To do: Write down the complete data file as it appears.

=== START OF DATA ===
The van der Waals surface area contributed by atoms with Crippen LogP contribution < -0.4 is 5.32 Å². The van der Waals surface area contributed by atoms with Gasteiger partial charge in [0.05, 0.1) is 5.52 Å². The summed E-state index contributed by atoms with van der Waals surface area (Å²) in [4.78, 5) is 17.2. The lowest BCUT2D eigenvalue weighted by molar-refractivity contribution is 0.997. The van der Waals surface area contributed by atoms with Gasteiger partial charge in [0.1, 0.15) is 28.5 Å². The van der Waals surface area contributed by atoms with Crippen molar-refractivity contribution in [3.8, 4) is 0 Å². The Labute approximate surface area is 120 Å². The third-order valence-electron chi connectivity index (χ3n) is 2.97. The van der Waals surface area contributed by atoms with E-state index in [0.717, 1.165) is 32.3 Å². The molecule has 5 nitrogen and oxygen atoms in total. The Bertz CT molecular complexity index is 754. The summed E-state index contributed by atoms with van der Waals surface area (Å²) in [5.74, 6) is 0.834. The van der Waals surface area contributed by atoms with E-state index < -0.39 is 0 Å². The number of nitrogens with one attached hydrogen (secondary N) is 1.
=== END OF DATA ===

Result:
The van der Waals surface area contributed by atoms with Crippen LogP contribution < -0.4 is 5.32 Å². The van der Waals surface area contributed by atoms with Gasteiger partial charge in [0.05, 0.1) is 5.52 Å². The summed E-state index contributed by atoms with van der Waals surface area (Å²) in [4.78, 5) is 17.2. The lowest BCUT2D eigenvalue weighted by molar-refractivity contribution is 0.997. The van der Waals surface area contributed by atoms with Gasteiger partial charge in [0.1, 0.15) is 28.5 Å². The van der Waals surface area contributed by atoms with Crippen molar-refractivity contribution in [3.8, 4) is 0 Å². The Labute approximate surface area is 120 Å². The third-order valence-electron chi connectivity index (χ3n) is 2.97. The van der Waals surface area contributed by atoms with E-state index in [0.717, 1.165) is 32.3 Å². The molecule has 5 nitrogen and oxygen atoms in total. The Bertz CT molecular complexity index is 754. The summed E-state index contributed by atoms with van der Waals surface area (Å²) in [5.74, 6) is 0.834. The van der Waals surface area contributed by atoms with E-state index < -0.39 is 0 Å². The number of nitrogens with one attached hydrogen (secondary N) is 1.